Thursday, March 10, 2011

Why You Should Never Defend, Explain or Justify

by Russell Bishop
Why do some people seem to be forever defending, explaining or justifying themselves? Do you enjoy being around this person? Are you one yourself?

Quite the opposite from the critics who have been the subject of recent articles on complaints and criticism, this person becomes tiresome not because of a string of complaints, but more because of the somewhat toxic nature of self-defense.

Years ago, as the personal transformation wave was cresting via large group seminars, several of us started using a made-up word to highlight the toxic nature of self-defense and explanation: dexify. The word even seems to connote something toxic all by itself.

Certainly, someone who engages in dexification (there's another use that may suggest something kind of dark) seems to be sliding down a spiraling path of negativity. What's so negative about defending yourself, you might ask?

On the one hand, nothing really, especially if there's something there to defend. However, I am not referring to the kind of self-defense you might need when wrongly accused of something, especially something heinous or criminal. However, there's a difference between that kind of self-defense and the more common defend-explain-justify behavior that many of us seem to engage in almost daily.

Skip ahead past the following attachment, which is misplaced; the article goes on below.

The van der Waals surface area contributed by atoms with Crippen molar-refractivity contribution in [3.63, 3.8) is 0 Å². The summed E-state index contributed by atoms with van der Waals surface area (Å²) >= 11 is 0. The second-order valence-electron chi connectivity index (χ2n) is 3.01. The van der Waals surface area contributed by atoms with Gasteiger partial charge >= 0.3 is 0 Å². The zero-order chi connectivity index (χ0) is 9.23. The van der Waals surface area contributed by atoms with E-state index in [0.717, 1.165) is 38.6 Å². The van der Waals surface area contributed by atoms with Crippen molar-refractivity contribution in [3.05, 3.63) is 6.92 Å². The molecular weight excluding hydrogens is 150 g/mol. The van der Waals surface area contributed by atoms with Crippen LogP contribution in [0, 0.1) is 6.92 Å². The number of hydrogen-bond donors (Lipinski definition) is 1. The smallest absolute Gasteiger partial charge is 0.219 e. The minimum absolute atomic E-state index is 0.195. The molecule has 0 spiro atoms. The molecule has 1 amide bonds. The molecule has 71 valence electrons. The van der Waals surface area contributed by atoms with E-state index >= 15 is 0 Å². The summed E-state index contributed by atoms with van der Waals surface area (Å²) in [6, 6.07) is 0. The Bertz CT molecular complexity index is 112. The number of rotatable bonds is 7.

To be fair, I know I have certainly done my fair share of dexification. The main problem in day-to-day life is that when you choose to dexify, you almost always sound guilty-as-charged. I know that when I find myself in justification mode, there's almost always some part of me that feels insecure about the area, perhaps even wondering-fearing-believing that it must be true.

There may well be several moving parts here, but allow me to underscore a critical aspect that may be operative and why dexification is usually not all that helpful. The worst possible scenario might be that the criticism is accurate and I'm simply digging myself a deeper hole by dexifying.

Some time ago, I wrote an article on this subject, citing a lesson learned from Bucky Fuller about how we can benefit from our perceived enemies. The gist of the story: after a wonderful lecture on the value of seeking to understand and be understood, Bucky took questions from the audience. One gentleman took the microphone and proceeded to tell Bucky that he was full of beans, didn't know what he was talking about, and had no basis for his point of view. Bucky considered the comment, and replied, "Thank you." Read More